In February 2009, the Government adopted a stimulus package aimed at increasing liquidity through approving loans to banks (so they could offer loans to businesses on favourable terms), and providing incentive funds for export-related activities to companies (which were then under an obligation not to reduce the number of employees). Favourable terms were set up for credit accounts of citizens to stimulate purchasing power and production. According to the Ministry of the Economy and Regional Development, up to 4 August, a total of USD 874 million had been given as loans for increasing liquidity11 and USD 25 million for consumer loans.12 Almost 1,000 requests for start-up loans for small and medium-sized enterprises were submitted. The Union of Employers demanded strict rules for approval of these loans to prevent corruption as previously there had been cases of loans to tycoons as well as funds that disappeared.13

Affirmative measures have also been developed to stimulate the employment of vulnerable groups, such as workers aged 45–50, people with disabilities, Roma and those who have been unemployed for more than two years. The employment of these categories will be subsidized by USD 1,100 to USD 2,200.

At the end of March 2009, negotiations with the IMF ended in the agreement on a stand-by arrangement worth USD 3.96 billion to be implemented by April 2011. It was pointed out that Serbia would not be able to cover its budget deficit or pay pensions and salaries without IMF assistance. The Government also signed a loan agreement with the World Bank worth USD 46 million for the development of the private and financial sectors14. The European Commission is assisting with USD 142 million to ease the economic and social consequences of the crisis.

The Government announced it would request from the IMF permission to increase the budget deficit from the agreed 3% of GDP to 4.5% in 2009. According to the media, as a guarantee for a less expensive state, the Government is ready to accept the conditionality of significantly slashing the number of employees in the public sector, mostly in the areas of education and health care.15 This measure would particularly hit women who comprise the majority of employees in those sectors.

A state of indecision

Until mid-summer 2009, no consistent and comprehensive policy was implemented to counter the economic and social troubles of the population, despite the great number of announced-then-revoked measures. In March the Government also announced the introduction of a temporary “solidarity” salary and a pension tax of 6% for those who earned above USD 170, stating that this tax would be used to set up a fund to assist the poorest and help equalize the burden of the crisis. However the measure, which resulted from pressure by the IMF to decrease the State deficit, stirred up discontent among workers and pensioners while trade unions announced protests. They argued that the “solidarity” tax would hit the poorest,16 cause a reduction in salaries and increase unemployment and work in the informal sector, while the rich would stay untouched. Overnight, the Government revoked the whole savings plan. It was caught between fear of social turbulence on one side and pressure from the IMF on the other, and the following weeks were marked by discordant voices from policy makers, who announced new packages of saving measures in the evening that were revoked the following morning.17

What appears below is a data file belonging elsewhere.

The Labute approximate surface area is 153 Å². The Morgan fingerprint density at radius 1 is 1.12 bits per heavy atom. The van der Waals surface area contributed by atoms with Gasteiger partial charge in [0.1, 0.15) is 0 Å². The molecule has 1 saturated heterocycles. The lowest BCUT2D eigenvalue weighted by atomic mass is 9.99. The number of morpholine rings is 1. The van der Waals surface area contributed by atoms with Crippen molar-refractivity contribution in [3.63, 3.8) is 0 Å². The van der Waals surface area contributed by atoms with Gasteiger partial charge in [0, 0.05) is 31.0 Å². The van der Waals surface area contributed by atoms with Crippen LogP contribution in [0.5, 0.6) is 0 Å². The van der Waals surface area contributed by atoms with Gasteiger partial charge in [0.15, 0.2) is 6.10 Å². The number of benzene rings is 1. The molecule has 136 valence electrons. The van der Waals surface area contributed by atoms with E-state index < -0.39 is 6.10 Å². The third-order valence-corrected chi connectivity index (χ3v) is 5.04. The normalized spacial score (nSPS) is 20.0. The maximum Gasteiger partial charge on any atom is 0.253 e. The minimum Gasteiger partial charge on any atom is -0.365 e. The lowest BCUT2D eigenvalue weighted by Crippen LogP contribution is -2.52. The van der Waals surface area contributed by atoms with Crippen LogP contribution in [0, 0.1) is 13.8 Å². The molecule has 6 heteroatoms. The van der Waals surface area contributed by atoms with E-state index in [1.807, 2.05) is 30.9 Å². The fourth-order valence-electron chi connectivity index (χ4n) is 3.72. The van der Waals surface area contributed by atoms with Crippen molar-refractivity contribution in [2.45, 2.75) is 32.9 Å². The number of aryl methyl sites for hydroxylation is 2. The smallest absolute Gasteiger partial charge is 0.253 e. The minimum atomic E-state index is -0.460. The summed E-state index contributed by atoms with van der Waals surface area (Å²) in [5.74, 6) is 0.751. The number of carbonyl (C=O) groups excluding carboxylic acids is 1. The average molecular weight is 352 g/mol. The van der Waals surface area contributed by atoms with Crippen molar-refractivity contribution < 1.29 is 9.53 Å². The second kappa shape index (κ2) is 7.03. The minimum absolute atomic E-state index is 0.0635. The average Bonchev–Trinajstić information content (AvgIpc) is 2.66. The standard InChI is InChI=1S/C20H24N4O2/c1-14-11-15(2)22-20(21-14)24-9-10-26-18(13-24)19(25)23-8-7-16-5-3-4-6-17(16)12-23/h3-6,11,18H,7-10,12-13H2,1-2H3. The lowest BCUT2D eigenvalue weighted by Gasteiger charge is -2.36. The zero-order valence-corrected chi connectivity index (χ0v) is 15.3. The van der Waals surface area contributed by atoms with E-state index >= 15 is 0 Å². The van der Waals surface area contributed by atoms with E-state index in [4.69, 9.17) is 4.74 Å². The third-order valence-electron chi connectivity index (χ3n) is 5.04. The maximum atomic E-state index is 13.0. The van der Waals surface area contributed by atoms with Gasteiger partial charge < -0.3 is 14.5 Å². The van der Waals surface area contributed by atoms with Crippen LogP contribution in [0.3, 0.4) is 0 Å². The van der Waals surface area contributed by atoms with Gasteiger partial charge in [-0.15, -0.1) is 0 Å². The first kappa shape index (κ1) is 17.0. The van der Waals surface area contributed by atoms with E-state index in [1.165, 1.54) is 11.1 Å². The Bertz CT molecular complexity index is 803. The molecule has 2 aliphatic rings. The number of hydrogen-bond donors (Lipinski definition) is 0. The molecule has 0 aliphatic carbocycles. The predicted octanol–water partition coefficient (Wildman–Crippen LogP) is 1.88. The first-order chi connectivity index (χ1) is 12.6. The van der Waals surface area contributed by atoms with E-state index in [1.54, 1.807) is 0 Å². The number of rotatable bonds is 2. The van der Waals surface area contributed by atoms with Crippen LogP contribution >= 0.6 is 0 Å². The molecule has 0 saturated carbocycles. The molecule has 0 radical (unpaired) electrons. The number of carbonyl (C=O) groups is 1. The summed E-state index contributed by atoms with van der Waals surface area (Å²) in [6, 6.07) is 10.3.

At one point the Ministry of the Economy recommended that the Ministry of Justice urge courts to prolong proceedings related to labour disputes in which workers were claiming non-payment of salaries from newly privatized firms and other benefits from the privatization process. The Ministry claimed that paying salaries would jeopardize production in those firms,18 in complete disregard of the independence of the judiciary.19 This controversial recommendation was subsequently revoked.

The revised savings plan was adopted on 16 April, together with a revision of the 2009 State budget.20 The Government announced the setting up of a special budget fund that will be filled by taxing high salaries and reducing salaries in the public sector.

The Social Economic Council did not support the new savings plan because it includes the firing of workers and reducing salaries.21 The Council estimated that the measures would not stimulate the economy but merely save budget resources, pointing out that instead of imposing taxes on workers, the money should be collected from those who got rich during the privatization process.

The population’s pessimism and discontent have also been fuelled by the seeming inability of policy makers to put words into actions with respect to combating corruption and crimes, and establishing a rule of law that would really contribute to improving the financial situation of the country and its citizens. It is estimated that more than USD 500 million is lost every year due to lack of control over public procurements.22 In 2008, by allowing for the non-payment of taxes by big private companies, the State lost an additional USD 1.3 billion.

Who really needs to tighten their belt?

By implementing the newly adopted Law on Confiscation of Property Gained by Crime, the state could collect USD 2.64 billion in one year, a sum equalling the one Serbia is asking for from the IMF.23 At the International Automobile Fair in Belgrade, all the most expensive models were sold on opening day for a total of more than USD 2.6 million.24